background image



Mountain Hare


Mark Hamblin

Mountain hares - a long term love affair.


Some wildlife subjects are a constant itch that needs scratching and for me mountain hares fall into that category and irrespective of how many encounters I have enjoyed with them I want more. They may not be one of the worlds greatest megafauna but they have a distinct character and the more time that I spend with them the deeper I delve into the world. Over the past few years I have been fortunate to work with a local population of mountain hares and have got to know them well, often spending many hours in the company of a single hare on any one visit. And I’ve found that this is really the key to successful images. Again it’s a cliche but the longer I spend with a subject the luckier I seem to get. But of course luck only plays a small part and what is actually happening is that I am giving myself a better chance of observing hare behaviour. And equally importantly an individual hare gets more accustomed to me and therefore behaves naturally in my presence.

Hares as a species though are fickle. Some bolt even when I ‘m 100m or more away and give no chance of capturing a shot. Others will allow me to approach reasonably close, say to within 30-40m but then get twitchy and may wander away. And then there are the sitters. These animals tend to sit tight in their daytime ‘forms’ relying on camouflage and don’t budge until you’re right on top of them. The sitters can be hard to spot and may be tucked in against a rock or lying low in a snow hole and I’ve virtually trodden on some animals before they’ve shot out at high speed from my feet. But if I can spot one of these sitters from distance then these usually offer the best chance of photography.

The advantage of making repeated visits to the same location is that I’ve been able to build up a good knowledge of where I might locate individuals because like the rest of us hares are creatures of habit and will return to the same ‘form’ to lie up during the day. Most animals will have several forms that they favour so I tend to check these out first and hope to find one or two occupied. It’s then a matter of getting into position. This usually involves a slow approach stopping every few metres to make sure that the hare remains relaxed. I also try to avoid direct eye contact and don’t necessarily approach directly towards them but take a roundabout route. Once I’m close enough to start shooting I’ll take a few shots so the hare gets accustomed to the noise of the shutter but saying that I’ve not found this to be a problem.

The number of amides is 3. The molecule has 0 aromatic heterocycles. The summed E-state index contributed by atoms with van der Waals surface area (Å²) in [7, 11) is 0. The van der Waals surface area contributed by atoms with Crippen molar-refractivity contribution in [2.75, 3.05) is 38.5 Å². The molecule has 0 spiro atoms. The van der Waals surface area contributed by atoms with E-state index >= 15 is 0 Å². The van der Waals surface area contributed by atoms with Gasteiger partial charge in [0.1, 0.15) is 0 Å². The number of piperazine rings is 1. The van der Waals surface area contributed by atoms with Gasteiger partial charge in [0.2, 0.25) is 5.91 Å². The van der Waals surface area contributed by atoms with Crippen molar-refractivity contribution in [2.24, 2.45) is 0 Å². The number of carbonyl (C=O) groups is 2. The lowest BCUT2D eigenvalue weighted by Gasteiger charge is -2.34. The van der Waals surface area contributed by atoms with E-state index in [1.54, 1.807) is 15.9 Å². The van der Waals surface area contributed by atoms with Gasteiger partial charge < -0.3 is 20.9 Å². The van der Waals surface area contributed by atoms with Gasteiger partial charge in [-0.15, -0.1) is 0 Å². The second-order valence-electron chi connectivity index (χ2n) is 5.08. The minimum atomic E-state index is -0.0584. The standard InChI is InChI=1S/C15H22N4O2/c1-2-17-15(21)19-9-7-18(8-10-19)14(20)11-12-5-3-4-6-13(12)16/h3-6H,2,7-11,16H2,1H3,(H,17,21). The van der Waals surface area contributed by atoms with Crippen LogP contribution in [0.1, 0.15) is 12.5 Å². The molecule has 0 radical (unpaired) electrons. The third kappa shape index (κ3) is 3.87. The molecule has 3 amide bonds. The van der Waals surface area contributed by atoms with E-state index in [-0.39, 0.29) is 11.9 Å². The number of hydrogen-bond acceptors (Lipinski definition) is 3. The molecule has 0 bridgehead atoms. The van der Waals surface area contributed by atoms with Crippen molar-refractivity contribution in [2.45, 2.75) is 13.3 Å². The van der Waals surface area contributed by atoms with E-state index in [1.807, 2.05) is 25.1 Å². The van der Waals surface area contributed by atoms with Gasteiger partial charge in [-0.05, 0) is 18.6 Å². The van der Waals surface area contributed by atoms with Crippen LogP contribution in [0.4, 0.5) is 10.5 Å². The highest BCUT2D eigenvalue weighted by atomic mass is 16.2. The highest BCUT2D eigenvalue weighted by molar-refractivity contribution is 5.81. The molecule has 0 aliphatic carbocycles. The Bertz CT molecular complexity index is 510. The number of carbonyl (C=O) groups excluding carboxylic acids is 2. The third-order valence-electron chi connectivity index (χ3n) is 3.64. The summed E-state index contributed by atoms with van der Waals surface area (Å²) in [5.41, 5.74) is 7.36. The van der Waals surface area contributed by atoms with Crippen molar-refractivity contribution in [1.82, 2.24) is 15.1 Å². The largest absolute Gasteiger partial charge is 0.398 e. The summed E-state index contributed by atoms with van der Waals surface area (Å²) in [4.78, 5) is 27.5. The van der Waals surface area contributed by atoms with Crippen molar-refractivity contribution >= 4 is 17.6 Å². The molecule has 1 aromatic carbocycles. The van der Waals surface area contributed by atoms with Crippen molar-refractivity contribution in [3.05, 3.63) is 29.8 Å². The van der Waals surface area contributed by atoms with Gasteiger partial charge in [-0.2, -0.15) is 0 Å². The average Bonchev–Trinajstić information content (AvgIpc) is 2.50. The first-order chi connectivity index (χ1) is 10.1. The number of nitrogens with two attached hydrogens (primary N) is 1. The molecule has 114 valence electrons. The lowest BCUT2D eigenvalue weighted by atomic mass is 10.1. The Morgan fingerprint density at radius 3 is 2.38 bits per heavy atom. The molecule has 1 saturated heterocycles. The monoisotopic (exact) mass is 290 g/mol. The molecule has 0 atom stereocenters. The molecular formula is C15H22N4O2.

Once I’ve found a hare I can work with, and assuming its in a photogenic spot, I’ll stick with it even though it may not do much for hours on end. The point is that sooner or later it will and only by being in position and ready to shoot will I be able to get the more interesting shots that I’m after. Spending extended periods of time with an individual also allows it to fully relax and this is when the best shooting opportunities begin to present themselves. Hares have the rather unusual behaviour of eating their own droppings during the day. This allows them to extract additional nutrients from their food that weren’t digested the first time. Whilst this doesn’t necessarily make for great shots it does mean that the hare will get up and move around every so often to do this. This may be followed by a grooming session which also makes for more interesting images.

As dusk approaches hares generally start to become active again and this can be the best time for pictures. However, I’ve learnt from bitter experience that it doesn’t pay to be too close as a hare is three times bigger when it gets up and stretches compared to when its hunkered down in its form. Several times I’ve been caught out and not been able to fit the whole animal in the frame. This is when I crave a telephoto zoom rather than the fixed 600mm. But having got a lot of close-up portraits I tend to sit a bit further back now and give the hare more space so that if and when it does get up and stretch or amble off across the snow I’m at the right distance to shoot it at a suitable size in the frame. I’ve also started to take shots with a 70-200mm lens which allows me to include part of the background. This is particularly effective in snowy conditions as it helps to convey the adverse weather and show the hostile environment that these hares have to cope with.